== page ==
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Susan Smith
Susan Smith
Susan Smith has worked as an editor and writer in the technology industry for over 16 years. As an editor she has been responsible for the launch of a number of technology trade publications, both in print and online. Currently, Susan is the Editor of GISCafe and AECCafe, as well as those sites’ … More »

Uber acquires deCarta

March 11th, 2015 by Susan Smith

Last week, Uber announced that it acquired deCarta, a small location based services (LBS) company. As Uber has made its name as the “ridesharing giant,” a company spokesman said that they hoped to improve Uber’s ETA times as well as carpooling service with the acquisition. It also will reduce the company’s reliance on Google and Apple.

Screen Shot 2015-03-11 at 9.40.55 AMLast month Uber’s product chief, Jeff Holden, remarked that they are developing their own maps, and using those of Google and Apple less frequently. Currently, Uber uses Google Maps data to power its apps for drivers and riders.

The terms of the deCarta acquisition were not disclosed. Founded in 2009, Uber has acquired a few other startups.

deCarta’s LBS platform offers comparable LBS technology to Google, Bing and Apple but can be customized to an organization’s individual needs. Their platform offers the full set of LBS technology and is scalable to meet the very largest, global use cases including:

  • Mapping
  • Local Search and Geocoding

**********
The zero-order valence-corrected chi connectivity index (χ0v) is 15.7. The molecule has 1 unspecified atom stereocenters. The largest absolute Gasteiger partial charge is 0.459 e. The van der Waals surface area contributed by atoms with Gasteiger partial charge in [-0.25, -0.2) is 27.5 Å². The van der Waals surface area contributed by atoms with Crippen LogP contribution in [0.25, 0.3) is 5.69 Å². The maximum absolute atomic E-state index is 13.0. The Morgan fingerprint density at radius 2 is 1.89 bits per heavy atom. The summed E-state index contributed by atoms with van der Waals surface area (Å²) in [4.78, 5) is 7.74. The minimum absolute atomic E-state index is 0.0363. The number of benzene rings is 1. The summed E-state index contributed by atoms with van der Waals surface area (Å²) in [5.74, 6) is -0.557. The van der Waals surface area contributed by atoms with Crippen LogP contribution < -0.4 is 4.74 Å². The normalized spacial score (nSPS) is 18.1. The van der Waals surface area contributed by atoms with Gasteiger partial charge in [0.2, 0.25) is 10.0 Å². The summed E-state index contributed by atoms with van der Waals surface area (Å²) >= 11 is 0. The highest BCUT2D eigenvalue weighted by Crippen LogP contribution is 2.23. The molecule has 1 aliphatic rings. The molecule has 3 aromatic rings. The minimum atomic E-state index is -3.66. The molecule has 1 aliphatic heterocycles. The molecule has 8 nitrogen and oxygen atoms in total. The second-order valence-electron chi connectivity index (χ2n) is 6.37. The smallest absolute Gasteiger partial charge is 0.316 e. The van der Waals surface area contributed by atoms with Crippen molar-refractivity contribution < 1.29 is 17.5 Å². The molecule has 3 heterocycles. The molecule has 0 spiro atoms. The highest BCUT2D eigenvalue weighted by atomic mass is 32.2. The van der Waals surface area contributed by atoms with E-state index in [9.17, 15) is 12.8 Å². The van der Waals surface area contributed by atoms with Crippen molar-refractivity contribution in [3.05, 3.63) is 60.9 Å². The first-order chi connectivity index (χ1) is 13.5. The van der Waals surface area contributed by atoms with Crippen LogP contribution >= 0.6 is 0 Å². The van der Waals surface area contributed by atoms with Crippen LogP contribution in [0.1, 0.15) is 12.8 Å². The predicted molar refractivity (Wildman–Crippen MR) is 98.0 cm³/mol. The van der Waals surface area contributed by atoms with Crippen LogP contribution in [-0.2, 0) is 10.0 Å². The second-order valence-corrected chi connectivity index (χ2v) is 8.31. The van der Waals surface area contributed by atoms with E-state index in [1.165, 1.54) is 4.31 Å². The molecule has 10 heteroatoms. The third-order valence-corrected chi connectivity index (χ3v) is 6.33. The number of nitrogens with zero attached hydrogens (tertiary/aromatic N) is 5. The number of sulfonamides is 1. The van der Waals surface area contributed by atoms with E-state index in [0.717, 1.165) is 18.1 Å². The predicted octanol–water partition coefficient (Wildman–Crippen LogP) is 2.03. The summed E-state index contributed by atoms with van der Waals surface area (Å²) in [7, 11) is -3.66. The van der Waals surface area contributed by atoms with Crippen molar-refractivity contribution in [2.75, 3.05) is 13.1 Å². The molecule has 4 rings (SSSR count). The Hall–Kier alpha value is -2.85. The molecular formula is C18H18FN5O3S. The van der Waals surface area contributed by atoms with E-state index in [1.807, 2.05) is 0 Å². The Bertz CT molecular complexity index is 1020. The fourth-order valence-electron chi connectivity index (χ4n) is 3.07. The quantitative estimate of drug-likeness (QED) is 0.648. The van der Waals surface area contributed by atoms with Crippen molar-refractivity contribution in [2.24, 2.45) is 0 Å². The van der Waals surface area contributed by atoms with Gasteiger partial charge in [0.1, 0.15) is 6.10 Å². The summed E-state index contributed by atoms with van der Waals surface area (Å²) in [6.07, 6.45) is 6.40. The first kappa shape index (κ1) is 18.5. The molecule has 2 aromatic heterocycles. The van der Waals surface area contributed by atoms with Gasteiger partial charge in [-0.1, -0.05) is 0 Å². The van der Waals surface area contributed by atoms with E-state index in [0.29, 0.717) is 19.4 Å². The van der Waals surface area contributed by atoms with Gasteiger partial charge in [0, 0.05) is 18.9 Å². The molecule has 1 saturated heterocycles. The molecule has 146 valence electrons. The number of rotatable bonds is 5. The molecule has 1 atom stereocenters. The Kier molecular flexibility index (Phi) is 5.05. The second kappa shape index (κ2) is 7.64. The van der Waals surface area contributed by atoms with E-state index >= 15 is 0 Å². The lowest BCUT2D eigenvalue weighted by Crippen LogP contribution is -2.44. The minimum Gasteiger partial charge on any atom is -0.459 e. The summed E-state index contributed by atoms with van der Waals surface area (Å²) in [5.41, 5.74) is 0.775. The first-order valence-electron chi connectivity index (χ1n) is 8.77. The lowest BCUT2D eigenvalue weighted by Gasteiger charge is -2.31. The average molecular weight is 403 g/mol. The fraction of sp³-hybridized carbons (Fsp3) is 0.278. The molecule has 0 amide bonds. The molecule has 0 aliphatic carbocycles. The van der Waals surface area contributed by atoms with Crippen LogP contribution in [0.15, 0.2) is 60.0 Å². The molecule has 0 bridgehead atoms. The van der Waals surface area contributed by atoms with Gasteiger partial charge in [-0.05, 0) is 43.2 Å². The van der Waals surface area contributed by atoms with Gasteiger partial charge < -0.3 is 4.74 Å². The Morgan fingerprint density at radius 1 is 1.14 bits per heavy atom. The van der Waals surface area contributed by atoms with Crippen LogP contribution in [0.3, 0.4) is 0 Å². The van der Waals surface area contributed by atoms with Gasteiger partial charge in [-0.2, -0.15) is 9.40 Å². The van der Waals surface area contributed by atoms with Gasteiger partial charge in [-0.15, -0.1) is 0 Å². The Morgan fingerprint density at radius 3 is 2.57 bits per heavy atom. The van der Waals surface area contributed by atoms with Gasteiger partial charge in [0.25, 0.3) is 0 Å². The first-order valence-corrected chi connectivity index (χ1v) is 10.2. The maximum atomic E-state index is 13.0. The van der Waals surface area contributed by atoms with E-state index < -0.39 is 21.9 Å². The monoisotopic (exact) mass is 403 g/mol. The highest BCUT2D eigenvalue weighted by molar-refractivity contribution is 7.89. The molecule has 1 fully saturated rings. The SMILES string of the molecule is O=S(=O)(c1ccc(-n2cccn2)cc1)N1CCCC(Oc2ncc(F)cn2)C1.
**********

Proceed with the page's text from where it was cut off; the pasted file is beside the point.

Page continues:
• Routing
  • Turn-by-Turn Navigation application/SDK for automotive and mobile applications
  • High quality APIs and developer-friendly “DevZone”

Founded in 1996, deCarta has provided location-based services to customers such as Blackberry, Verizon, Norwest Venture Partners, Verizon, Samsung, Ford, and was the brains behind the OnStar systems for General Motors cars.

San Jose, Calif.-based deCarta will join Uber, bringing with it approximately 30 of its 40 employees.

A Bloomberg Business Report stated that Google Maps may be planning a ride-sharing application. Interestingly enough, through its venture arm, Google is a primary investor in Uber, according to Mashable. Further, one of its top executives, David Drummond, sits on Uber’s board of directors.

More evidence that Uber and Google may be going their separate ways, was indicated last month when Uber announced that it formed a partnership with Carnegie Mellon University to develop its own driverless cars.

The acquisition might also play into the Advanced Technologies Center that Uber’s building in Pittsburgh, Pennsylvania, that will research and develop mapping and vehicle safety and autonomy technology, Mashable reports.

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Categories: 3D PDF, analytics, Big Data, citizen science, climate change, cloud, data, deCarta, geomatics, geospatial, GIS, Google, GPS, iPhone, LBS, lidar, location based sensor fusion, location based services, location intelligence, mapping, mobile, sensors, smartphones

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